Jerry’s Adage for Today: If I focus on myself, I can always find someone to compare myself to and feel sorry for myself. If I focus on others, I can always find someone who needs my help and provide it.
Beginnings. Rosh Hashanah, the Jewish tradition of New Year, was celebrated this week. To my limited understanding, the holiday is intended as the celebration of the beginning of man and woman. One of the traditions is to eat apples dipped in honey in hopes of evoking a sweet year.
I obviously am not Jewish but I certainly join in the celebration of beginnings. I wish my Jewish friends Happy New Year and hope the year is sweet
The much bigger celebration of beginnings in Alabama was the start of football season. The season begin with Alabama ranked number one; in addition Bama, Auburn and South Alabama all won their opening games (and Clemson lost). The feeling in our community is like it’s Christmas morning complete with Fourth of July fireworks and a flyover by the Blue Angels.
The spike in COVID helped increase vaccinations in our state. The fear of not being able to attend football was probably a big motivator. Unfortunately, I expect we will probably see football attendance fuel a spike in COVID cases in the next few weeks.
AL.Com. Our local newspaper has five commentators, three liberals and two conservatives. Two of the liberal writers are Monday Morning Quarterbacks. They take the easy route and find fault in the other side. What they say is often accurate, but I am waiting for the day they are critical of their own positions.
The other three are much more likely to criticize people and positions that lean toward what they believe. To criticize your own side takes courage. I applaud them.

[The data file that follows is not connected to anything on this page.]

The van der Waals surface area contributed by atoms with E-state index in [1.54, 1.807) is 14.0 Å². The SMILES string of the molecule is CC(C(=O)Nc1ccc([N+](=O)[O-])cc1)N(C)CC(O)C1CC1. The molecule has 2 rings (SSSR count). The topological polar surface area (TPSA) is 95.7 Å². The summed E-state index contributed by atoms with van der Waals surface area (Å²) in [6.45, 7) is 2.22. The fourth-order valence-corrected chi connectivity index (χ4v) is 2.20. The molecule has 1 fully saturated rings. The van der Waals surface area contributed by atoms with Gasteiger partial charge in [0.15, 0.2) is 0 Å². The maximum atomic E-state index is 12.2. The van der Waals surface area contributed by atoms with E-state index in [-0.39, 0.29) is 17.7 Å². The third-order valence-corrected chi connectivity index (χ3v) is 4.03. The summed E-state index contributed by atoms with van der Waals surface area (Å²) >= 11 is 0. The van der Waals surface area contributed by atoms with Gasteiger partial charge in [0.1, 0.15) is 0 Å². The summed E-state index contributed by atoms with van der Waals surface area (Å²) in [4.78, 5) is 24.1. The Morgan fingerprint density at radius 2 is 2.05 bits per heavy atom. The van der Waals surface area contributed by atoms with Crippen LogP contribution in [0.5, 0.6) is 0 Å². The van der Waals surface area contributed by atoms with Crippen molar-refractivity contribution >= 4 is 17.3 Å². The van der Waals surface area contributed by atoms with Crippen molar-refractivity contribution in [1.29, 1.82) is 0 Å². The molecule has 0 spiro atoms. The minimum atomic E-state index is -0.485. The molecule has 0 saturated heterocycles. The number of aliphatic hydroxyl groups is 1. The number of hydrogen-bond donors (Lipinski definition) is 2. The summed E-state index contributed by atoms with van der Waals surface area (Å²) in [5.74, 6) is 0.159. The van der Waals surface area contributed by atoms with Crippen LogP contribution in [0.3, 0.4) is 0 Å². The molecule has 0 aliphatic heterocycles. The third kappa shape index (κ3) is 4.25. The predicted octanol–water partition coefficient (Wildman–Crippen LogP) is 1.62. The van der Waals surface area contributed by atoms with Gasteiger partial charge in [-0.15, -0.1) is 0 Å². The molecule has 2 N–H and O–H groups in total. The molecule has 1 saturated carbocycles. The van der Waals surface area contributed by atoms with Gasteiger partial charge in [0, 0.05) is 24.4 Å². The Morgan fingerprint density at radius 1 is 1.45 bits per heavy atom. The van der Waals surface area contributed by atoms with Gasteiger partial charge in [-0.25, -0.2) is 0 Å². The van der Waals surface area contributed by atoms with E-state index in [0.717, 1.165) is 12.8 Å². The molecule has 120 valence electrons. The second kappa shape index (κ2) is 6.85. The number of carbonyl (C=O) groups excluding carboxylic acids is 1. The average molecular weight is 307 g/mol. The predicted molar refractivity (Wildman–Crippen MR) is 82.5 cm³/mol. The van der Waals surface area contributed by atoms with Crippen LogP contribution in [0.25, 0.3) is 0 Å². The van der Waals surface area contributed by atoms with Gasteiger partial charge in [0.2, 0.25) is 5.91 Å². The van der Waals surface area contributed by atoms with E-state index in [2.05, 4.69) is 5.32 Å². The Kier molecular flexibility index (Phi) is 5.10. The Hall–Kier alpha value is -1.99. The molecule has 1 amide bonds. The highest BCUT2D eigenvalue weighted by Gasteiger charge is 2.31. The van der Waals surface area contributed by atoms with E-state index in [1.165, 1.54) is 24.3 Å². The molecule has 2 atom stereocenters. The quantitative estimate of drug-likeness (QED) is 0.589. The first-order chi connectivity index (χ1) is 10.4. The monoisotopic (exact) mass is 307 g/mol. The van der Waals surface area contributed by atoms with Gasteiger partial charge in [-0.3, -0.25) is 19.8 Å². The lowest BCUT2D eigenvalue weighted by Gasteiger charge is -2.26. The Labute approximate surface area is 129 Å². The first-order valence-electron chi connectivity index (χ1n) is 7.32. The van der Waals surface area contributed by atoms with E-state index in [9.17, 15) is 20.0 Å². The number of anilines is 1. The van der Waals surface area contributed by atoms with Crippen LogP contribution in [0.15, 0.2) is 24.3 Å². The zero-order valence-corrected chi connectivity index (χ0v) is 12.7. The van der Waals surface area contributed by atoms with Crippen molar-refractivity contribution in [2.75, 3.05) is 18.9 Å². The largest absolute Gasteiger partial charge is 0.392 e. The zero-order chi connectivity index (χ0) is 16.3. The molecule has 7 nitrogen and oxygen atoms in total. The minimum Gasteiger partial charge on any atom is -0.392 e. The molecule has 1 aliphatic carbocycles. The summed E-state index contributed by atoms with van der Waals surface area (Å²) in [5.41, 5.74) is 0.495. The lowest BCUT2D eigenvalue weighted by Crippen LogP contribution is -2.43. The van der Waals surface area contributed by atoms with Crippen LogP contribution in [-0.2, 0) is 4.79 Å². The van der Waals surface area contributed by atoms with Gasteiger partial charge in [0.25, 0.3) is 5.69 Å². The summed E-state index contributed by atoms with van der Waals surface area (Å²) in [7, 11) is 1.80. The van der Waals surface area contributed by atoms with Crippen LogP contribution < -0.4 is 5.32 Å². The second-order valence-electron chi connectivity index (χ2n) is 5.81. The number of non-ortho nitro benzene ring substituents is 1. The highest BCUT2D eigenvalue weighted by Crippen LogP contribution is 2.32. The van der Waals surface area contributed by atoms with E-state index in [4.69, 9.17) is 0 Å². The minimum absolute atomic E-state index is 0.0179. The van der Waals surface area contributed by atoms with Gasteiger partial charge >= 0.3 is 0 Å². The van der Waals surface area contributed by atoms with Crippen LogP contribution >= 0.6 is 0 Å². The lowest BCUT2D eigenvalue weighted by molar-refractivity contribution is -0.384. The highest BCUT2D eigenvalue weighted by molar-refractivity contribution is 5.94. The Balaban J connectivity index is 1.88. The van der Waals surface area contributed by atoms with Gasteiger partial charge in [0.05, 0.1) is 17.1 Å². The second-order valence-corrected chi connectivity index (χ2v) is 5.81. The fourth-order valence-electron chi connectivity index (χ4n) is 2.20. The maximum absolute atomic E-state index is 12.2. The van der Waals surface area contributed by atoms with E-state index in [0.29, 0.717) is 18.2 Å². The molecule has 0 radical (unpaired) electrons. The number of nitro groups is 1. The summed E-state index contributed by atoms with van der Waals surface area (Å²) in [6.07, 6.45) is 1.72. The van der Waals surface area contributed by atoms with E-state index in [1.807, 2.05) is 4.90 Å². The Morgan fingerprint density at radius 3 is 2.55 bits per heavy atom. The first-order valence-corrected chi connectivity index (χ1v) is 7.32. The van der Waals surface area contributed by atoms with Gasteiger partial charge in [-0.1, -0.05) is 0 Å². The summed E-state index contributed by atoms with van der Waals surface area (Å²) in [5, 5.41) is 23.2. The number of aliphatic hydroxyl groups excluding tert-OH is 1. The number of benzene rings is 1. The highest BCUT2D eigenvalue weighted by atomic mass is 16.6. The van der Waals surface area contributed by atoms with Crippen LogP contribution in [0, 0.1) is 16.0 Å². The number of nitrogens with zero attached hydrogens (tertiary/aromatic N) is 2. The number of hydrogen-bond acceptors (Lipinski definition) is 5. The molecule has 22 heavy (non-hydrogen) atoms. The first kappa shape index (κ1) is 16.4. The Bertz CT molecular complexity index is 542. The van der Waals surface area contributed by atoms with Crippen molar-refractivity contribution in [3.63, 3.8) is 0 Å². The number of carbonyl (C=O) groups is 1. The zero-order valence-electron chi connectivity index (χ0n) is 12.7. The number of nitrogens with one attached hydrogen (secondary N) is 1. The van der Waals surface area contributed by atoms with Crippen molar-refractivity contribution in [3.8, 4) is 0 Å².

The point is— I am much more likely to give serious attention to commentators when they critique themselves.
The Scarlet Letter. Shane, our youngest son, sent me a link to an article in The Atlantic, a left-center magazine. The article was written by Anne Applebaum, a Pulitzer Prize winning writer. The article is a criticism from the left of what the right calls “cancel culture.” Since she is criticizing from within, I read it carefully.
She finds many ways to compare modern society to the Puritans found in Nathaniel Hawthorne’s book, The Scarlet Letter;
“… the modern online public sphere of rapid conclusions, rigid ideological prisms and arguments of 280 characters favors neither nuance nor ambiguity. Yet the values of that online sphere have come to dominate many American institutions. Heeding public demand for rapid retribution, they sometime impose the equivalent of lifetime scarlet letters on people who have not been accused of anything remotely resembling a crime. Instead of hearing evidence and witnesses they make judgements behind closed doors.”
She raises good questions:
“How much intellectual life is now stifled because of fear of what a poorly worded comment would look like if taken out of context and spread on Twitter?”
She has good insights:
“The interaction between the angry mob and the illiberal bureaucracy engenders a thirst for blood, for sacrifices to be offered to the pious and unforgiving gods of outrage.”
In my words she makes a good case for due process and free speech being in peril.
The article is brilliantly written, very lengthy, very insightful— a worthwhile read.
Unexpectant support. Her criticism from the left is joined by no less than Bill Maher, a well known far-left talk show host on cable TV. His rant against the cancel culture can be summarized by the statement— “cancel culture” is McCarthyism in reverse.